Why Do You Like Horror?

Scary, isn't it?

Scary, isn’t it?

And when I say “you” I mean “I.”

It’s a question I’ve been asked a lot over the years in various contexts– as a kid, as a woman, as a feminist, as a significant other– and there’s not really a simple answer.  Part of it, certainly, is that I grew up with monsters.

My dad is a horror writer, film scholar, historian jack of all trades, and his office was and still is lousy with monsters.  As a tot, I’d toddle in, find a book with a gruesome cover (to my mother’s distress) and ask, “What’s that?”  Dad would look up from his typewriter, Word Processor, etc and calmly answer, “That’s a werewolf growling.”

One day in Kindergarten I came home to discover a cute, plush Frankenstein Monster doll on my bed.  It was love at first sight, and after making him break through the piles of leaves out back, we christened him “L’il Boris.”  He was eventually joined by “L’il Bela” and “Lonnie.”  They’re a lucky few stuffed creatures who always survive the Purge when I clean out my closet at the end of the year.

But that doesn’t answer the question.  And to be honest, it’s kind of a repeat of my Richard III post… I identify with these movies better than lighter ones.  Now I have never tried to reanimate a corpse, I do not want to be a vampire (I’d miss church too much), and contrary to popular opinion, I do not practice black magic.  I was, however, something of an outcast as a kid… the weird one who read, put tons of effort into Halloween costumes instead of just buying a Ghostface mask, and enjoyed black and white movies.  About the time Dad bought me L’il Boris, I made a series of drawings of myself living in a house with the classic Universal monsters: Dracula, Frankenstein’s Monster, the Wolfman….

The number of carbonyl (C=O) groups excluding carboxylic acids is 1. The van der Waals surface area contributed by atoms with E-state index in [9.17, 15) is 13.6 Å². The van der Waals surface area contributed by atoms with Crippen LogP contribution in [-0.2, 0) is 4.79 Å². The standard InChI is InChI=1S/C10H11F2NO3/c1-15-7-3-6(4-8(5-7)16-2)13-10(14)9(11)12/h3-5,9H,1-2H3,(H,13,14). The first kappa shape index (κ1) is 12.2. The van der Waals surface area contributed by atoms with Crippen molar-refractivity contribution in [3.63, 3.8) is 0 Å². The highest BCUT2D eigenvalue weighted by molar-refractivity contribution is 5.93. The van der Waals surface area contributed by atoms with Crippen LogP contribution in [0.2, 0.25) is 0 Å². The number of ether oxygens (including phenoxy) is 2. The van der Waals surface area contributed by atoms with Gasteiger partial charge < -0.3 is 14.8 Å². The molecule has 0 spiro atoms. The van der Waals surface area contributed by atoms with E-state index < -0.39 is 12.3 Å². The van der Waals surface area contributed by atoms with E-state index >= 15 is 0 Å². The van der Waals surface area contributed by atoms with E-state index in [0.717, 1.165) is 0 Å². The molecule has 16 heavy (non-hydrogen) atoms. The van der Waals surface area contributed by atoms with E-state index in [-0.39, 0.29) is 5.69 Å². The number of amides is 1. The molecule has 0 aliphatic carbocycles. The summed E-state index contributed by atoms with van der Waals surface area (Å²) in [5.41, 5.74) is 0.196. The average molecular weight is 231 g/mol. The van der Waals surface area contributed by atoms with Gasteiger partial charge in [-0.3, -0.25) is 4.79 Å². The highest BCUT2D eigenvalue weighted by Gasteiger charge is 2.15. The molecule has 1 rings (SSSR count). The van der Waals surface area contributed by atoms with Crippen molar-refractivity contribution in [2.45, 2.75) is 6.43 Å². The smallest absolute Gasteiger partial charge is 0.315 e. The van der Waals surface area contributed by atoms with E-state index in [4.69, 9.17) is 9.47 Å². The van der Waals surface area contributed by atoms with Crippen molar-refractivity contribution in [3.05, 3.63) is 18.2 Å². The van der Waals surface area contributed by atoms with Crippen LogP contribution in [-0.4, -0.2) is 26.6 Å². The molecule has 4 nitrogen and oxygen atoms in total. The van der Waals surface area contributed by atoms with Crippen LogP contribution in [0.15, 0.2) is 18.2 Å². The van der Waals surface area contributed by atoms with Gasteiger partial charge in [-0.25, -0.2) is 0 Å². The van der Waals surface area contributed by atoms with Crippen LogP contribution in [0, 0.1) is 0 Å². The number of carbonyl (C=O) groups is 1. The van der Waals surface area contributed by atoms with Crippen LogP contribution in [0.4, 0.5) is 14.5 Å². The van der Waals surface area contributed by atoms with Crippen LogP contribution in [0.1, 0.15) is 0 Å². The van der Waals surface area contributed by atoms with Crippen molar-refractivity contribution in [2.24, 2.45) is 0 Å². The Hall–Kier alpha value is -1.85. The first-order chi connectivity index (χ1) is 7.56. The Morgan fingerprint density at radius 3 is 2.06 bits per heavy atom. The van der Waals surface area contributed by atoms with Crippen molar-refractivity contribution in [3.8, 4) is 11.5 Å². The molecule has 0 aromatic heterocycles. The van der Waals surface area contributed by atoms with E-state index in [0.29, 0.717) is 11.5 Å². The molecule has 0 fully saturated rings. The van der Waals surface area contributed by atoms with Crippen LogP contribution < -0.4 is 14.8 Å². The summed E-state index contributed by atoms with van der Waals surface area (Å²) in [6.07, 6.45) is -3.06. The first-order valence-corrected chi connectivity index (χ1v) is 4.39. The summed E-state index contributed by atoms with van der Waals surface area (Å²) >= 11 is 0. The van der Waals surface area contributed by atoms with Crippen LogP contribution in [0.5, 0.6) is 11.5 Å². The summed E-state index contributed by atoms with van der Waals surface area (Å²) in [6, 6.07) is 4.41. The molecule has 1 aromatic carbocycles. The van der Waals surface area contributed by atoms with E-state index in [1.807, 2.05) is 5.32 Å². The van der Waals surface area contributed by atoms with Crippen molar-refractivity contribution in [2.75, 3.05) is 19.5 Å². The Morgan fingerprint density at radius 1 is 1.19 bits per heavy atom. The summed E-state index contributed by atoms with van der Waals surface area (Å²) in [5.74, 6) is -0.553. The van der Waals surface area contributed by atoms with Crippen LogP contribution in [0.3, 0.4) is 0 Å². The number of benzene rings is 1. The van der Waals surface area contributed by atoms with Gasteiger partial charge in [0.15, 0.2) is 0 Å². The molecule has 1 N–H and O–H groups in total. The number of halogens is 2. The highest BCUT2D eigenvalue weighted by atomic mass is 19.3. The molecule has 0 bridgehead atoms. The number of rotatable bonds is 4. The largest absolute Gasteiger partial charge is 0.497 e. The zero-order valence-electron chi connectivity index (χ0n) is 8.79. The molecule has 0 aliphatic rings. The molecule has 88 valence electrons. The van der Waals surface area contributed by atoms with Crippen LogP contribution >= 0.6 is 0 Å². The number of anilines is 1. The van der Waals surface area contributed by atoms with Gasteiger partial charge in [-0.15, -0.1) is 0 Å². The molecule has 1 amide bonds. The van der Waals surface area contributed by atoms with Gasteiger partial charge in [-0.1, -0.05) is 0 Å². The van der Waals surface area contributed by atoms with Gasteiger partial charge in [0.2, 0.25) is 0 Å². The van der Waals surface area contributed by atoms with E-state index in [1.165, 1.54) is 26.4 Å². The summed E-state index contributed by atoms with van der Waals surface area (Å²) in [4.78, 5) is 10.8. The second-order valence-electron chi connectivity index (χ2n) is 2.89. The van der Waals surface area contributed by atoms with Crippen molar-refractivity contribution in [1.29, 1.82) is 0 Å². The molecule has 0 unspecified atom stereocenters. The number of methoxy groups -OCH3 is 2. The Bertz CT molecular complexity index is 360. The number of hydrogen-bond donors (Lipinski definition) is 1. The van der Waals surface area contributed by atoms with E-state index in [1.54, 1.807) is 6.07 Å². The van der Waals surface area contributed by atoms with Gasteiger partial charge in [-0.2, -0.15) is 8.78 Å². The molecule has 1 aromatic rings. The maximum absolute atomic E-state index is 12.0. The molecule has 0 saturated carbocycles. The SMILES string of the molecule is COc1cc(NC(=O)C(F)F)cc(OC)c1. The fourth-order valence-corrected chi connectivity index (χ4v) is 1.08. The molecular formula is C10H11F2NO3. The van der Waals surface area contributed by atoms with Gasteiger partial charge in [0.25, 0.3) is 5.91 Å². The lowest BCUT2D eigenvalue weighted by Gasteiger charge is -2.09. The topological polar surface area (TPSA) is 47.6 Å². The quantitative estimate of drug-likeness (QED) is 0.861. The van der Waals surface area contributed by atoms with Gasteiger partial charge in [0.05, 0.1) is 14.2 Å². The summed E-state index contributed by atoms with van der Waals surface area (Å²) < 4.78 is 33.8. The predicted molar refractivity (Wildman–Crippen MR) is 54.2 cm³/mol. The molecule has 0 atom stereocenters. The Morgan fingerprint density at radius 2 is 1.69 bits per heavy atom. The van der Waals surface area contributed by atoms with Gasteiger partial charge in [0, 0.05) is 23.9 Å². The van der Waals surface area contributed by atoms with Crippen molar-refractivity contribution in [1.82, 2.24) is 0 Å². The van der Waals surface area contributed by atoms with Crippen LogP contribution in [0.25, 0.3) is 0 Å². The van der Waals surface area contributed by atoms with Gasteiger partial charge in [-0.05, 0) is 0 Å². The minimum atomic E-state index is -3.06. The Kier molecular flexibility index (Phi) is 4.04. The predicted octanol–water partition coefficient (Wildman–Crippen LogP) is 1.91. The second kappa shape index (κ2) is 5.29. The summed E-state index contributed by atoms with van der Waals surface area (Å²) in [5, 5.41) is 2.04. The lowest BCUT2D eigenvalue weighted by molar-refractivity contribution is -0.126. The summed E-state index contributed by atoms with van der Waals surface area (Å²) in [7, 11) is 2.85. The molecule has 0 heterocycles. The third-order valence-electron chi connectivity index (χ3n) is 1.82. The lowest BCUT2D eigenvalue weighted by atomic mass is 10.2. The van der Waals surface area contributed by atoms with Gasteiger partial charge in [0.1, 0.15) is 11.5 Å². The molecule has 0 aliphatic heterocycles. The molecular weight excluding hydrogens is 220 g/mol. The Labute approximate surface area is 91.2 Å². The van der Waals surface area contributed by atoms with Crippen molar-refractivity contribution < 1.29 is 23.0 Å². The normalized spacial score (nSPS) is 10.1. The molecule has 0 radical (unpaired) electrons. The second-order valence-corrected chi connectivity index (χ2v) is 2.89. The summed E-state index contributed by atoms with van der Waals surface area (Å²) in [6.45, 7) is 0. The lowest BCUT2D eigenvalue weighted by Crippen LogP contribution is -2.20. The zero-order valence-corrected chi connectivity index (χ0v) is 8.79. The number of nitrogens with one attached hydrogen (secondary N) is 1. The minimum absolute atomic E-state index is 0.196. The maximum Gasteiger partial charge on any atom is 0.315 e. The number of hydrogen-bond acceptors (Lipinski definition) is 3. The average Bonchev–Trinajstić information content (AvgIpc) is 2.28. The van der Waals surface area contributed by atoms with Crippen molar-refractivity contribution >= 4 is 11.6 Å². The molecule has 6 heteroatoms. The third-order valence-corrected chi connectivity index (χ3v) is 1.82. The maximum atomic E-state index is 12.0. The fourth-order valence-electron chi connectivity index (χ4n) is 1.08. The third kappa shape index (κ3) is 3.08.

It was fun and all, but my appreciation for them has changed over the last few years.  As I became more self-confident and actually gained a social life, I didn’t like these movies any less (classic horror is the best, after all), but it seems like my imagined role had shifted.  Instead of joining the ranks of the living dead as in my Kindergarten drawings (good thing that teacher was a horror fan, too), I still envisioned myself as  a character, but more of the ambiguously good expert.  Sort of like the Andrew Keir character, Father Sandor, in Dracula: Prince of Darkness— a monk, he is superficially the symbol of good and knows how to deal with vampires, but he is tough, a crackshot with a rifle, kind of a bully, and enjoys shocking people.  With him, it’s no black and white contest of good vs evil.

I enjoy shocking people, I can be mean, and I will fight very hard to defend what I believe in.  Like Father Sandor.  Considering my role before that was probably a kind of Renfield, that’s quite a promotion.  Is it healthy to see myself as a horror movie character?  I think I’m definitely doing better than I was, but who can say?  I’m not a psychiatrist… I’M A VAN HELSING!


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